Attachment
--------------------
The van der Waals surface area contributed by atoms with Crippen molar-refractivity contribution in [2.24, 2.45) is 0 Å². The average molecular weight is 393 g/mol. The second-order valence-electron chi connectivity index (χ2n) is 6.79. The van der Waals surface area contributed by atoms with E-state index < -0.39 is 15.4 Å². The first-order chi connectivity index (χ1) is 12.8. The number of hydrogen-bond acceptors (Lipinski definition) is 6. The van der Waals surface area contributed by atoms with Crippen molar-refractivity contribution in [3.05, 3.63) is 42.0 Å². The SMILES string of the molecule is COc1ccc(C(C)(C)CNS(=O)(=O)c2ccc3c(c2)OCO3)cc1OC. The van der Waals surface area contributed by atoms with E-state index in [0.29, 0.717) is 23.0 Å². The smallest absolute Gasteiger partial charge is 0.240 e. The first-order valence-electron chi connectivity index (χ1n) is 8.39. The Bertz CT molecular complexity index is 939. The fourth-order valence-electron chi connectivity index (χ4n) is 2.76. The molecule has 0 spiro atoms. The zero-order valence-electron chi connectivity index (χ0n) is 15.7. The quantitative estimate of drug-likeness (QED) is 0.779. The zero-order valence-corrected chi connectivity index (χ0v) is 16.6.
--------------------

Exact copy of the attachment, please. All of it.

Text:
The van der Waals surface area contributed by atoms with Crippen molar-refractivity contribution in [2.24, 2.45) is 0 Å². The average molecular weight is 393 g/mol. The second-order valence-electron chi connectivity index (χ2n) is 6.79. The van der Waals surface area contributed by atoms with E-state index < -0.39 is 15.4 Å². The first-order chi connectivity index (χ1) is 12.8. The number of hydrogen-bond acceptors (Lipinski definition) is 6. The van der Waals surface area contributed by atoms with Crippen molar-refractivity contribution in [3.05, 3.63) is 42.0 Å². The SMILES string of the molecule is COc1ccc(C(C)(C)CNS(=O)(=O)c2ccc3c(c2)OCO3)cc1OC. The van der Waals surface area contributed by atoms with E-state index in [0.29, 0.717) is 23.0 Å². The smallest absolute Gasteiger partial charge is 0.240 e. The first-order valence-electron chi connectivity index (χ1n) is 8.39. The Bertz CT molecular complexity index is 939. The fourth-order valence-electron chi connectivity index (χ4n) is 2.76. The molecule has 0 spiro atoms. The zero-order valence-electron chi connectivity index (χ0n) is 15.7. The quantitative estimate of drug-likeness (QED) is 0.779. The zero-order valence-corrected chi connectivity index (χ0v) is 16.6.